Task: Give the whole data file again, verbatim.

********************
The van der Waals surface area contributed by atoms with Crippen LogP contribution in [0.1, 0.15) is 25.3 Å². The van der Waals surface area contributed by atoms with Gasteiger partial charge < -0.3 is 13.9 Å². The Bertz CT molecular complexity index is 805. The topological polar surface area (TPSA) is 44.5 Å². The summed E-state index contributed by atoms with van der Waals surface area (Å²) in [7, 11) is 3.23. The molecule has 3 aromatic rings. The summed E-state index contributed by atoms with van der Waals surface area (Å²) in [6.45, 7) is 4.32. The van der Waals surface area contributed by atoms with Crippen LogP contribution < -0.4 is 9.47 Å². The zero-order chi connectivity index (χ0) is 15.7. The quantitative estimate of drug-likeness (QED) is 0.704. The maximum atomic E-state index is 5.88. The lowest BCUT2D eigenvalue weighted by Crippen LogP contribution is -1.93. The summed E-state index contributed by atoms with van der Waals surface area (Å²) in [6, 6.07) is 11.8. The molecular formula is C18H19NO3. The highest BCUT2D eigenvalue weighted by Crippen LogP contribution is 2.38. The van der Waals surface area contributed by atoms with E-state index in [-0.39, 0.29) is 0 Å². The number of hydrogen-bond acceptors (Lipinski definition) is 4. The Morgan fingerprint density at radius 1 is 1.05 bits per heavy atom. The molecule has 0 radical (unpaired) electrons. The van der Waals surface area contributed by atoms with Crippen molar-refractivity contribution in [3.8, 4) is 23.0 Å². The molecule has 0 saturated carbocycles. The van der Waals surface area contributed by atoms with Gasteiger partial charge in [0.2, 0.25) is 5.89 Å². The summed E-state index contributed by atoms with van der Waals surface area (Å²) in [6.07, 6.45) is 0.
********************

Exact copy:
The van der Waals surface area contributed by atoms with Crippen LogP contribution in [0.1, 0.15) is 25.3 Å². The van der Waals surface area contributed by atoms with Gasteiger partial charge < -0.3 is 13.9 Å². The Bertz CT molecular complexity index is 805. The topological polar surface area (TPSA) is 44.5 Å². The summed E-state index contributed by atoms with van der Waals surface area (Å²) in [7, 11) is 3.23. The molecule has 3 aromatic rings. The summed E-state index contributed by atoms with van der Waals surface area (Å²) in [6.45, 7) is 4.32. The van der Waals surface area contributed by atoms with Crippen LogP contribution < -0.4 is 9.47 Å². The zero-order chi connectivity index (χ0) is 15.7. The quantitative estimate of drug-likeness (QED) is 0.704. The maximum atomic E-state index is 5.88. The lowest BCUT2D eigenvalue weighted by Crippen LogP contribution is -1.93. The summed E-state index contributed by atoms with van der Waals surface area (Å²) in [6, 6.07) is 11.8. The molecular formula is C18H19NO3. The highest BCUT2D eigenvalue weighted by Crippen LogP contribution is 2.38. The van der Waals surface area contributed by atoms with E-state index in [-0.39, 0.29) is 0 Å². The number of hydrogen-bond acceptors (Lipinski definition) is 4. The Morgan fingerprint density at radius 1 is 1.05 bits per heavy atom. The molecule has 0 radical (unpaired) electrons. The van der Waals surface area contributed by atoms with Crippen molar-refractivity contribution in [3.8, 4) is 23.0 Å². The molecule has 0 saturated carbocycles. The van der Waals surface area contributed by atoms with Gasteiger partial charge in [0.2, 0.25) is 5.89 Å². The summed E-state index contributed by atoms with van der Waals surface area (Å²) in [6.07, 6.45) is 0.